A peptide agonist acts by occupation of a monomeric G protein-coupled receptor: Dual sites of covalent attachment to domains near TM1 and TM7 of the same molecule make biologically significant domain-swapped dimerization unlikely

Elizabeth M. Hadac, Zongshi Ji, Delia I. Pinon, Randal M. Henne, Terry P. Lybrand, Laurence J. Miller

Research output: Contribution to journalArticlepeer-review

49 Scopus citations

Abstract

Membrane receptor dimerization is a well-established event for initiation of signaling at growth factor receptors and has been postulated to exist for G protein-coupled receptors, based on correction of nonfunctional truncated, mutant, or chimeric constructs by coexpression of appropriate normal complementary receptor domains. In this work, we have directly explored the molecular composition of the minimal functional unit of an agonist ligand and the wild-type G protein-coupled cholecystokinin (CCK) receptor, using photoaffinity labeling with a CCK analogue probe incorporating dual photolabile benzoylphenylalanine (Bpa) residues as sites of covalent attachment. This probe, 125I-D-Tyr-Gly-[(Nle28,31, Bpa29,33)CCK-26-33], was shown to represent a full agonist and to specifically label the CCK receptor. Like probes incorporating individual photolabile residues in these positions, the two Bpa residues in the dual photoprobe covalently labeled receptor domains in the amino-terminal tail outside TM1 and in the third extracellular loop outside TM7. Absence of demonstrable receptor dimerization after the establishment of dual sites of covalent attachment supports the presence of these two domains within a single receptor molecule. Demonstration of the covalent adduct of a single probe molecule with the two cyanogen bromide fragments of the CCK receptor representing the expected domains further supports this interpretation. Thus, while domain-swapped dimerization of G protein-coupled receptors may be possible as a mechanism of rescue for nonfunctional molecules, it is not necessary for ligand binding and initiation of signaling at a wild-type receptor in this superfamily. The functional unit for CCK action is normally a ligand-receptor monomer.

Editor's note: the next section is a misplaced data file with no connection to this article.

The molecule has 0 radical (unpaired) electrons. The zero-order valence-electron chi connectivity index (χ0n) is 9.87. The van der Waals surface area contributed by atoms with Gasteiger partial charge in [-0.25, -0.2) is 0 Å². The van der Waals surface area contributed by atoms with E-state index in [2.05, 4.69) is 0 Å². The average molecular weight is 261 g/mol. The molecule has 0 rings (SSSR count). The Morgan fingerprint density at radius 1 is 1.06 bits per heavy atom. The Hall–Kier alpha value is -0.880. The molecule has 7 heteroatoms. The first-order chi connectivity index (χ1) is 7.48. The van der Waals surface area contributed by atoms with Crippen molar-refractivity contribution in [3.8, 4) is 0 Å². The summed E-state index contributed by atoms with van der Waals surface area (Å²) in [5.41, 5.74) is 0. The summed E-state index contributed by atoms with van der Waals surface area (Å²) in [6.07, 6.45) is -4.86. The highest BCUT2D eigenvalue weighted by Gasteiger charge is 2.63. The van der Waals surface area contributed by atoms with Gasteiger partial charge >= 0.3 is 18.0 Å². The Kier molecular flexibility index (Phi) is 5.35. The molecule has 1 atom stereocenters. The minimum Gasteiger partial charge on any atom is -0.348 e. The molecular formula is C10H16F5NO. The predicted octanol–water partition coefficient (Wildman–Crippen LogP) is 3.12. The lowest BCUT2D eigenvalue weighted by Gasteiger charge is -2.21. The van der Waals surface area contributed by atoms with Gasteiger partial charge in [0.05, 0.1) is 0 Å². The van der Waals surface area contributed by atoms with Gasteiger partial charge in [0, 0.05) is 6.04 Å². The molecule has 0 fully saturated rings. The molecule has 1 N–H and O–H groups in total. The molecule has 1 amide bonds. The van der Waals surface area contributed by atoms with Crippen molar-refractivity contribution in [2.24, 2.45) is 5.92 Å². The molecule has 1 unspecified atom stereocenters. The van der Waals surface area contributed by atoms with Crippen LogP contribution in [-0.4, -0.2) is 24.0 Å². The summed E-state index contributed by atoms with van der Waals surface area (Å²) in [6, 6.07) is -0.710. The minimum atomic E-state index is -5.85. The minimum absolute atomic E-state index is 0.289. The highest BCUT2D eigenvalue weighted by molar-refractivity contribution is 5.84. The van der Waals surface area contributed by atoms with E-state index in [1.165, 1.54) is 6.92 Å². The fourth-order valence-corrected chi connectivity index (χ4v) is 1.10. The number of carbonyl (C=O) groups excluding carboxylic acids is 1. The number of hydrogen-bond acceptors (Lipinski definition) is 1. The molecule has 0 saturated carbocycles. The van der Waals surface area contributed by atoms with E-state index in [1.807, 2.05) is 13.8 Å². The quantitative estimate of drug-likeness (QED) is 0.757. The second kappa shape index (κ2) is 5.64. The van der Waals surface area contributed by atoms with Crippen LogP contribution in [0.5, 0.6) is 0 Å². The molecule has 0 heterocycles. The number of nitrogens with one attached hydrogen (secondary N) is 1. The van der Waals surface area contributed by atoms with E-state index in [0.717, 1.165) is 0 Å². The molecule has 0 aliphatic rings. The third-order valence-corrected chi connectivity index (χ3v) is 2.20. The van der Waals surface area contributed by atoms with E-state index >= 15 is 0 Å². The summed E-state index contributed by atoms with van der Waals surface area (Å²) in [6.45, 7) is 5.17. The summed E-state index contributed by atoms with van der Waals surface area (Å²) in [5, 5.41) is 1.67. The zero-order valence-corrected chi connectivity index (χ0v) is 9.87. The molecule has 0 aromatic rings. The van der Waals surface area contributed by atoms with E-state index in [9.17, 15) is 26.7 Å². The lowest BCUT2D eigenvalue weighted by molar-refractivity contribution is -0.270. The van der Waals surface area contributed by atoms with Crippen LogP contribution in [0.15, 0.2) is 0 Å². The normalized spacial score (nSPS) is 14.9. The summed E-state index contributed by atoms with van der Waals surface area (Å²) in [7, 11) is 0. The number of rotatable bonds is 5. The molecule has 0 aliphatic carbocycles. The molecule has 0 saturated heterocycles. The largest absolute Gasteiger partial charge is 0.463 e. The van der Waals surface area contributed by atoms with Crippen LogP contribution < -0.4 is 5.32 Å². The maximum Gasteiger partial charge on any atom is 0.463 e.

Original languageEnglish (US)
Pages (from-to)2105-2111
Number of pages7
JournalJournal of Medicinal Chemistry
Volume42
Issue number12
DOIs
StatePublished - Jun 17 1999

ASJC Scopus subject areas

  • Molecular Medicine
  • Drug Discovery

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